The U.S. Bureau of Labor Statistics ranks North Dakota’s 3.3 percent unemployment rate as the lowest in the country. Its cities of Bismark, Fargo, and Grand Forks rank first, second, and seventh on the list of U.S. cities with the lowest levels of unemployment.

The key driver of the relatively high employment in these regions is private investment in the exploration and production of oil and gas. There are currently 174 active drilling rigs in the North Dakota. How substantial is this? All of Europe has 133 rigs, and the entire resource-rich continent of Africa has 115.

While the bureaucracies of Europe and Africa discuss possible development, North Dakotans continue to expand their productive capacity.

What distinguishes North Dakota from all of the countries and regions on those continents? One key difference is that North Dakotans have developed their contract law governing private property and mineral rights into a relatively pro-business legal and regulatory framework that attracts investment. Convinced that investing will yield returns, explorers and producers have invested billions in the region, building infrastructure and attracting the service and support companies that provide the advanced technology necessary to produce oil.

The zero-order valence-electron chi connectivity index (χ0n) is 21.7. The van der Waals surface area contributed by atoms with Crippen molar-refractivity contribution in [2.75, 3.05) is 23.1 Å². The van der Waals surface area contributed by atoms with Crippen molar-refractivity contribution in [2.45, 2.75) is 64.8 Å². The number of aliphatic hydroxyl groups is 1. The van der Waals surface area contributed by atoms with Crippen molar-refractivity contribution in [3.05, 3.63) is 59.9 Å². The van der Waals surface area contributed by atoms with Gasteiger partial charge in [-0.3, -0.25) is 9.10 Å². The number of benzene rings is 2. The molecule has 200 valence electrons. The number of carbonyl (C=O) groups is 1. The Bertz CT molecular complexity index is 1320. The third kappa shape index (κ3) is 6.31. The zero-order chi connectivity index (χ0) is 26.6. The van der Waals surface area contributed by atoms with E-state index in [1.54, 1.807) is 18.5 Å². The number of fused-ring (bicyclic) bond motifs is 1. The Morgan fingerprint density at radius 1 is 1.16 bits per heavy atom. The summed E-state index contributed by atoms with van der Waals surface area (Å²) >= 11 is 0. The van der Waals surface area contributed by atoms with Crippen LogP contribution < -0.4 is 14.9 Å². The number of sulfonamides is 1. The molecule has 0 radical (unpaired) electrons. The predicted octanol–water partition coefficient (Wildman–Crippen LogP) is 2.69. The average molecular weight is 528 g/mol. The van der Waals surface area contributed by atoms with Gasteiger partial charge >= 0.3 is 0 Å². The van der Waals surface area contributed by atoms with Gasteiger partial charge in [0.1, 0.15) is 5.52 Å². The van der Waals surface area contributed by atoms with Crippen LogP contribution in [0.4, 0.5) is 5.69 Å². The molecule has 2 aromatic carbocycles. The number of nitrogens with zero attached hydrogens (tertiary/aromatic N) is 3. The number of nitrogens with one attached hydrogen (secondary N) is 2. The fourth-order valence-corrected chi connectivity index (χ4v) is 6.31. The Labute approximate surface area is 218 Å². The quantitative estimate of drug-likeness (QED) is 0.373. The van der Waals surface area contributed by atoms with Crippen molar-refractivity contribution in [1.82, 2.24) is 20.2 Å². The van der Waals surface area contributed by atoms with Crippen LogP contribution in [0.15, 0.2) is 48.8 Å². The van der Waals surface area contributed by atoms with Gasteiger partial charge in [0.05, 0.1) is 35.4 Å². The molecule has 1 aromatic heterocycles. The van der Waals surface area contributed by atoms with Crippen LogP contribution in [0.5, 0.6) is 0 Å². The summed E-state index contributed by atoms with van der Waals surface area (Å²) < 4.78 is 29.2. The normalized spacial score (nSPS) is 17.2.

In Europe, by contrast, there is no recognition of private mineral rights. Minerals are legally state owned; thus, there is no profit-seeking owner with the incentive to oversee the productive development of these resources—and, to use them in any way, developers must curry favor with politicians and bureaucrats rather than contract with private property owners.

Any state or region that wants to pull itself out of an economic rut would do well to emulate North Dakota’s (relative) recognition of property rights and its system of pro-business contract law. These are what unleashed reason and technology in the region’s oil industry and enabled the goods to flow.

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Creative Commons Image: Lindsey Gee

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